ALFONSO OSSORIO (1916 – 1990)
ALFONSO OSSORIO (1916 – 1990)

The Funeral! (Family Plot!)

Details
ALFONSO OSSORIO (1916 – 1990)
The Funeral! (Family Plot!)
signed with the artist’s monogram (middle left); titled, dated and inscribed ‘The Funeral (Family Plot!) 1950 P.I. C50.174’, signed with the artist’s monogram (on the reverse)
watercolour, chalk, pen and encaustic on cardboard
55.4 x 77.2 cm. (21 3/4 x 30 3/8 in.)
Painted in 1950 (2)
Provenance
Private Collection, Europe

The work is accompanied by an original edition of Peintures Initiatiques D'Alfonso Ossorio.
Literature
J. Dubuffet, Peintures Initiatiques d'Alfonso Ossorio, Editions La Pierre Volante, Paris, France,1951 (illustrated in black and white, cat. 8)

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Dexter How (陶啟勇)
Dexter How (陶啟勇)

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Lot Essay

Virtually absent from standard art history texts, Alfonso Ossorio's importance as an Abstract Expressionist artist was for a long time overshadowed by his immense wealth and socialite lifestyle. As heir to a sugar-refining fortune in Negros Occidental, Philippines, Ossorio and his life-long partner, Ted Dragon, ruled over The Creeks, the largest waterfront estate on Long Island, where the Filipino- American artist hosted for nearly forty years the grandest parties in the Hamptons. The Creeks were a cultural hub and a meeting place for Jackson Pollock, Lee Krasner, Jean Dubuffet, Willem de Kooning, Mark Rothko, and Costantino Nivola, as well as the home to Ossorio's impressive art collection and gardens. In 1949, Ossorio befriended Pollock and would become his greatest patron and supporter. Upon Pollock's suggestion, Ossorio travelled to Paris to meet French Art brut artist Jean Dubuffet. The two developed an immediate kinship. Curiously, Pollock would never meet Dubuffet in person, but as the two artists became leading protagonists on both sides of the Atlantic Ocean, Ossorio helped bridge the gap between Europe and America.

Until the release of the 1989 Pulitzer Prize-winning biography Jackson Pollock: An American Saga by Gregory W. Smith, Ossorio was regarded merely as a supporting actor of Pollock's life. The 2013 landmark exhibition Angels, Demons, and Savages: Pollock, Ossorio, Dubuffet, curated by Dorothy Kosinski and Klauss Ottman at the Phillips Collection in Washington D.C. then at the Parrish Art Museum in New York, reveals a more nuanced narrative where the three artists are treated as equally seminal players.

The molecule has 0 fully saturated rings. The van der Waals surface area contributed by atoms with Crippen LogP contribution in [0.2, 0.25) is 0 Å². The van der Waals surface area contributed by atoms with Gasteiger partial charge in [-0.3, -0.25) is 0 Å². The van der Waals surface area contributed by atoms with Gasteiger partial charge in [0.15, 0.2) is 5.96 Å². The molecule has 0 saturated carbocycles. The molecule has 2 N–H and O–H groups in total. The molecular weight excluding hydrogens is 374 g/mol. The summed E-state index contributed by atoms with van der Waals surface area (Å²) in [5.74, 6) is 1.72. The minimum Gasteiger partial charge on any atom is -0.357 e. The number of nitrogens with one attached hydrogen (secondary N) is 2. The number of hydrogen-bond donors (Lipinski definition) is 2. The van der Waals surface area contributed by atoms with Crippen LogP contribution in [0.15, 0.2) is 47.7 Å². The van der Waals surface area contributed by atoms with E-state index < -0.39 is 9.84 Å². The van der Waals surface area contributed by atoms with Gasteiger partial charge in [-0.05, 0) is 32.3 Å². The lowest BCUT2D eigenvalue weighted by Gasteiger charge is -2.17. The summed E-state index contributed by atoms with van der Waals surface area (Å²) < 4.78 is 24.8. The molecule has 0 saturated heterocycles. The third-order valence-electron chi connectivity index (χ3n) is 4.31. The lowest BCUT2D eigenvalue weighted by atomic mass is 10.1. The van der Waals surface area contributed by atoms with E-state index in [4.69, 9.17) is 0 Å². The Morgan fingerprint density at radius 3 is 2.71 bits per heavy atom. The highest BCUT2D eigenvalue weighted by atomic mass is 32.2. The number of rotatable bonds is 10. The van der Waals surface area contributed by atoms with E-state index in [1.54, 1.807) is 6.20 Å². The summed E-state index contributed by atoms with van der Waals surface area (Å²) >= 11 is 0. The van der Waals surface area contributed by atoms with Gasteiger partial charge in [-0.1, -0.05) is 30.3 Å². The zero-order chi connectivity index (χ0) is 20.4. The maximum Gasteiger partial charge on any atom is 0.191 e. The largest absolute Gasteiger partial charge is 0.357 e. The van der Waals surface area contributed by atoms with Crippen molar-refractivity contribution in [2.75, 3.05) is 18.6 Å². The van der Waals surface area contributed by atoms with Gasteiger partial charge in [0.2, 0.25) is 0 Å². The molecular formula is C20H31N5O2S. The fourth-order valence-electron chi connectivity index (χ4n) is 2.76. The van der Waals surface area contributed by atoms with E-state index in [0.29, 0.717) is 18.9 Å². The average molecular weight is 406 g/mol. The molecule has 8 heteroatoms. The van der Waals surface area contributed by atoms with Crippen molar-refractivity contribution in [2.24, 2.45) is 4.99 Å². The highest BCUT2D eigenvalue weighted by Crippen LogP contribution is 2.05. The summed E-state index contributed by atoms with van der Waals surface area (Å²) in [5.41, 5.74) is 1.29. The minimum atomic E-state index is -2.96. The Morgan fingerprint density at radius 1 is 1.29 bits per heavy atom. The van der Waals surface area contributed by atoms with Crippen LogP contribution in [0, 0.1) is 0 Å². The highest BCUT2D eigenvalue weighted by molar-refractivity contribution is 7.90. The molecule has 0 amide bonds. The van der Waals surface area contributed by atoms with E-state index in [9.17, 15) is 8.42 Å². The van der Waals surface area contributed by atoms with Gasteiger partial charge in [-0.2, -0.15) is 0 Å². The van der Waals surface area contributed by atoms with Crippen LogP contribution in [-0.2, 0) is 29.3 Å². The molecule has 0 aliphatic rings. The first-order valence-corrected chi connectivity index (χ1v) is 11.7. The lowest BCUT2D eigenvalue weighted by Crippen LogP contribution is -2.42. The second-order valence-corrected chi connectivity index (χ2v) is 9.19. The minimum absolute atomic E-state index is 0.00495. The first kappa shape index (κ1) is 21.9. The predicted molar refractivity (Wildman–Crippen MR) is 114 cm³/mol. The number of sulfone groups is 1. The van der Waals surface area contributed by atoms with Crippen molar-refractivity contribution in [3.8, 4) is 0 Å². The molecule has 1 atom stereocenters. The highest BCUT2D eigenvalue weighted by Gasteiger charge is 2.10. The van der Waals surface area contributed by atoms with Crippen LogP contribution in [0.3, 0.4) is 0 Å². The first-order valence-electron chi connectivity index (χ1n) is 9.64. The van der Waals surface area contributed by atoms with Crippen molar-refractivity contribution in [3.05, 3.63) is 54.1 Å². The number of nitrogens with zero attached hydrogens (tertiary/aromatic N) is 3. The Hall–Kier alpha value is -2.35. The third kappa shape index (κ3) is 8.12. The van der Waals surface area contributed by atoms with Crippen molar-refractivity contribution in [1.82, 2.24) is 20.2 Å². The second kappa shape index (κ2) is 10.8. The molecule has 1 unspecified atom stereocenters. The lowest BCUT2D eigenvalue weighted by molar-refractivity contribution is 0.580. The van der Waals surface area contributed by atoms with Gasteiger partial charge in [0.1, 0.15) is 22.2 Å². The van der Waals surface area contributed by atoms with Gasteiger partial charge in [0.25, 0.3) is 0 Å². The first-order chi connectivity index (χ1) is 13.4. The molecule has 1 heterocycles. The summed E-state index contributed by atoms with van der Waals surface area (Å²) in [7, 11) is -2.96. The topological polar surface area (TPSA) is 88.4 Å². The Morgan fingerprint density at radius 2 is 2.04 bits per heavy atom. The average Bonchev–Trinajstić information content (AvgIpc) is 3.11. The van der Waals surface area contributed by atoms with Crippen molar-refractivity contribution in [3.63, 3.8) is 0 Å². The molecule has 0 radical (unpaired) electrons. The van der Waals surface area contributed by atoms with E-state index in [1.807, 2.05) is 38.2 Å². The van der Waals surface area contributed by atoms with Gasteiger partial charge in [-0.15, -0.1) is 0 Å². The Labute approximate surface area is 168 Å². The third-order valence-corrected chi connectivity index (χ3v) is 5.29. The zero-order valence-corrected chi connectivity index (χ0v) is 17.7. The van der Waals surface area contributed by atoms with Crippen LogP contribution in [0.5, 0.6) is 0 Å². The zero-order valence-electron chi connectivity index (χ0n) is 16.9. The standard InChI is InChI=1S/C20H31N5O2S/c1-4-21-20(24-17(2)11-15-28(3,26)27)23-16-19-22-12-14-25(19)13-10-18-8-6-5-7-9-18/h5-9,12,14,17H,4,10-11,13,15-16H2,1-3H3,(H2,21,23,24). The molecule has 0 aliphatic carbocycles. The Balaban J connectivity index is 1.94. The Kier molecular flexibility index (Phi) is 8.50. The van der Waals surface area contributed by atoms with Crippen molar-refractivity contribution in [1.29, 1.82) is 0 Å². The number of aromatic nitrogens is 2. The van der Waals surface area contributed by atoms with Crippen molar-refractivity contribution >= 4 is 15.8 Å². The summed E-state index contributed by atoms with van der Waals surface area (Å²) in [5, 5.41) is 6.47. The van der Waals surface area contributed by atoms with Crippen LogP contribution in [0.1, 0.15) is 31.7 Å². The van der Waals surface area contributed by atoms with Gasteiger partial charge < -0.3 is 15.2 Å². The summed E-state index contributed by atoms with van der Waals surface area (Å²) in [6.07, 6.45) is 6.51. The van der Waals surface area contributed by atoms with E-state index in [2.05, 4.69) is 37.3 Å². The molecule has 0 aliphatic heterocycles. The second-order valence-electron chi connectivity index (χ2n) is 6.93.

The Funeral! , also more aptly named The Family Plot! , painted in 1950, stands as an early and incredibly evocative painting from one of the most important periods in the artist's career. That year, Ossorio returned to his home country, the Philippines, for the first time in almost 25 years. This transformative trip would produce some of the artist's finest works in the months following, known as his Victorias period (named after his hometown). Finding himself in his devout Catholic hometown brought up deep feelings of turmoil, as his sexuality and lifestyle conflicted with his family's values. The Family Plot! stands as a fascinating work that is filled with an almost spiritual intensity, showing Ossorio's deep disquietude during and after his trip home. The subject of the funeral serves only as a pretext to paint a social satire of traditional and antiquated rites, which he has completely rejected. Ossorio used a wax-resist technique that he developed after seeing it used in the work of Romanian surrealist Victor Brauner. After applying a light colour wash to the paper, Ossorio would draw forms with wax, and then paint in watercolour, which would saturate all areas of the paper except those with wax-drawn shapes. In an almost cathartic process, Ossorio creates his own raw visual language in a chaotic yet ordered fashion, imbued with pungent humour, confirming his place as one of the most interesting artists of his time.
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